Regional labour supply
An analysis of the current and future supply of expertise and labour in Sweden’s functional analysis regions
The Swedish Agency for Growth Policy Analysis (Growth Analysis) has been commissioned by the Swedish Government to analyse the current and future supply of expertise and labour up to 2020 in Sweden’s functional analysis (FA) regions. This assignment aims to provide a regional illustration of the supply of expertise and labour for both national and regional actors. The report consists of four main parts: (1) a brief introductory theoretical overview of the supply of expertise and labour, (2) an analysis of the regions’ current supply of expertise, (3) an analysis of the regions’ future supply of expertise, and (4) conclusions and discussion of how potential imbalances can be addressed.
In the next ten-year period, a large number of people are expected to leave the labour market, mainly in the industries of healthcare, agriculture and manufacturing. At the same time, a large number of people born in the 1990s are expected to enter the labour market. However, matching problems are expected to arise since those entering the labour market do not have the same education and experience as those leaving. It is also uncertain whether the people retiring will be replaced by somebody with the same expertise, or if they will be replaced at all.
The scenario modelled with rAps tool forecasts that employment will increase in 38 of the 72 FA regions and that there will be a continued concentration of both employment and population to the metropolitan areas. Employment is anticipated to decrease in the industries of agriculture, manufacturing and transport, but is assumed to increase in the other industries. The regional labour supply is expected to decrease in relation to demand in most FA regions. The implication of this is that several regions will probably experience a labour shortage. It is expected that there will primarily be a shortage of workers with post-upper-secondary education, particularly with specialisations in healthcare, technology and the natural sciences. The largest labour shortage is expected for Local Centres and Small Regions.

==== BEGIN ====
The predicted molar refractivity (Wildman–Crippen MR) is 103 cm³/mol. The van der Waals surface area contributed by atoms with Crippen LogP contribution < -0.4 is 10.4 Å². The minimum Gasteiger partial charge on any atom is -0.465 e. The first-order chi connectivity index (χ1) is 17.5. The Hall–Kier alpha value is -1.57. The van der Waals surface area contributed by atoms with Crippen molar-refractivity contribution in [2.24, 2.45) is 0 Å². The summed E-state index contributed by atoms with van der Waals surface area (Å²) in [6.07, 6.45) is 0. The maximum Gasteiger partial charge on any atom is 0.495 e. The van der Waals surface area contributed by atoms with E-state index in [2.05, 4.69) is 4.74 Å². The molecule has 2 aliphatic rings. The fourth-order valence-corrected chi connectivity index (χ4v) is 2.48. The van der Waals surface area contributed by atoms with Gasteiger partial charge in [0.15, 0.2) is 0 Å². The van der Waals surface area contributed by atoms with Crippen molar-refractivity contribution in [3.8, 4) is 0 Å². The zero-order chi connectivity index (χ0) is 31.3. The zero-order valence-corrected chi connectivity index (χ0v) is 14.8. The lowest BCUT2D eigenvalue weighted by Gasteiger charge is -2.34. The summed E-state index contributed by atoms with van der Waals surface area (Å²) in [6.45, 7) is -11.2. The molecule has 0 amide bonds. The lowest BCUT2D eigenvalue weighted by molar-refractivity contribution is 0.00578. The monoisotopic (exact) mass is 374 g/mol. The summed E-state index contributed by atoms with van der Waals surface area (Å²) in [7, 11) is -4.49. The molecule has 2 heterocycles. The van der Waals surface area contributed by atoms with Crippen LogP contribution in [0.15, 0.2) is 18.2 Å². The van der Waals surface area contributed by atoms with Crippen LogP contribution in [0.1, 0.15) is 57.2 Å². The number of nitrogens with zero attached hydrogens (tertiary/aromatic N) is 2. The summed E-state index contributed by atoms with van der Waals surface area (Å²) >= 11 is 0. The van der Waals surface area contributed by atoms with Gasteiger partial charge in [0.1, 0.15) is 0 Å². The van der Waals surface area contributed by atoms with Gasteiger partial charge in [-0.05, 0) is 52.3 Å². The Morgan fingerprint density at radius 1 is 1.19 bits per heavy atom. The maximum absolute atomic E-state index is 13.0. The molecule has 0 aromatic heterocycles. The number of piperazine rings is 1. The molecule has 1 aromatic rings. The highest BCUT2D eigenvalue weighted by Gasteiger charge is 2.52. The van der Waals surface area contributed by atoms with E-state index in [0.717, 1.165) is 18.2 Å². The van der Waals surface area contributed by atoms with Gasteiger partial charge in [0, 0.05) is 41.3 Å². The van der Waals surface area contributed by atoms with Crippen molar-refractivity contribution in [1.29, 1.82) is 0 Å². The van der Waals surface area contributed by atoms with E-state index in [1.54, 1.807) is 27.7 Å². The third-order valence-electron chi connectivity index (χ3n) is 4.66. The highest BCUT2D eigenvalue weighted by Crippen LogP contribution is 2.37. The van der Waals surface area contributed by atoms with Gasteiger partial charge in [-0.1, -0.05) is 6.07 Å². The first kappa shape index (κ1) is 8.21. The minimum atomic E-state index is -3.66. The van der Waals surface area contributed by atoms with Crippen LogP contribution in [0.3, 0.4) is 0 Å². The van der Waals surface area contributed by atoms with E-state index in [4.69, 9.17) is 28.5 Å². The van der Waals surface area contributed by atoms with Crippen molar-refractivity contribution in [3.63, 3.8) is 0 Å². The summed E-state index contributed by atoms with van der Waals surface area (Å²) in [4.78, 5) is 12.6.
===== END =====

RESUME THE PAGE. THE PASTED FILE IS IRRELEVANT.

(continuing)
To maintain the labour supply, several regions will need a significant number of inbound commuters. However, the conditions for extensive inbound commuting are impeded in many regions located in the periphery and regions where a labour shortage is expected in neighbouring regions. The balance problem with those with post-upper-secondary education is so extensive in the healthcare field that it is not realistic to count on being able to achieve a balance in the respective regional labour markets through inbound commuting.
In some cases, operations can be conducted with personnel that have another educational background than that formally required. However, for some specific educational categories such as healthcare, labour cannot be substituted like this. The anticipated imbalances are also not expected to be able to be resolved by delaying retirements.
The expected imbalances could possibly be mitigated by an increased population influx or immigration of labour. Where this labour will come from is unclear, however. If these imbalances are not successfully resolved, parts of the operations conducted today will not have the necessary prerequisites to be able to be conducted and must therefore relocate or reorganise in another manner.